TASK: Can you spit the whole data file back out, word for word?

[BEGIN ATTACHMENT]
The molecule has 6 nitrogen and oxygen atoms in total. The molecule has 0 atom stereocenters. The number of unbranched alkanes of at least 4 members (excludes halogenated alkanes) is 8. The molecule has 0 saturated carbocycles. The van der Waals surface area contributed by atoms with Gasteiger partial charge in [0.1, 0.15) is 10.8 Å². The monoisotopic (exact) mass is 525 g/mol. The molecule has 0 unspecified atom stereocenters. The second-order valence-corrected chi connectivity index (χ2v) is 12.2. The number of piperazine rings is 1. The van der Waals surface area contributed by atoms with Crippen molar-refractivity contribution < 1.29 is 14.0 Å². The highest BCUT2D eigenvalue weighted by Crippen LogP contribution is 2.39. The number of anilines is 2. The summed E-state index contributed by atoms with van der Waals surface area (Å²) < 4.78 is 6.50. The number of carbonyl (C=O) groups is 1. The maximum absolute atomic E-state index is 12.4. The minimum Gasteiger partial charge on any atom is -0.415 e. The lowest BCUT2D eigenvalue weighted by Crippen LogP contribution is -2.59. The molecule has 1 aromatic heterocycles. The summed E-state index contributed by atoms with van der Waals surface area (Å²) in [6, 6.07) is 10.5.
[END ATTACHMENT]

The molecule has 6 nitrogen and oxygen atoms in total. The molecule has 0 atom stereocenters. The number of unbranched alkanes of at least 4 members (excludes halogenated alkanes) is 8. The molecule has 0 saturated carbocycles. The van der Waals surface area contributed by atoms with Gasteiger partial charge in [0.1, 0.15) is 10.8 Å². The monoisotopic (exact) mass is 525 g/mol. The molecule has 0 unspecified atom stereocenters. The second-order valence-corrected chi connectivity index (χ2v) is 12.2. The number of piperazine rings is 1. The van der Waals surface area contributed by atoms with Crippen molar-refractivity contribution < 1.29 is 14.0 Å². The highest BCUT2D eigenvalue weighted by Crippen LogP contribution is 2.39. The number of anilines is 2. The summed E-state index contributed by atoms with van der Waals surface area (Å²) < 4.78 is 6.50. The number of carbonyl (C=O) groups is 1. The maximum absolute atomic E-state index is 12.4. The minimum Gasteiger partial charge on any atom is -0.415 e. The lowest BCUT2D eigenvalue weighted by Crippen LogP contribution is -2.59. The molecule has 1 aromatic heterocycles. The summed E-state index contributed by atoms with van der Waals surface area (Å²) in [6, 6.07) is 10.5.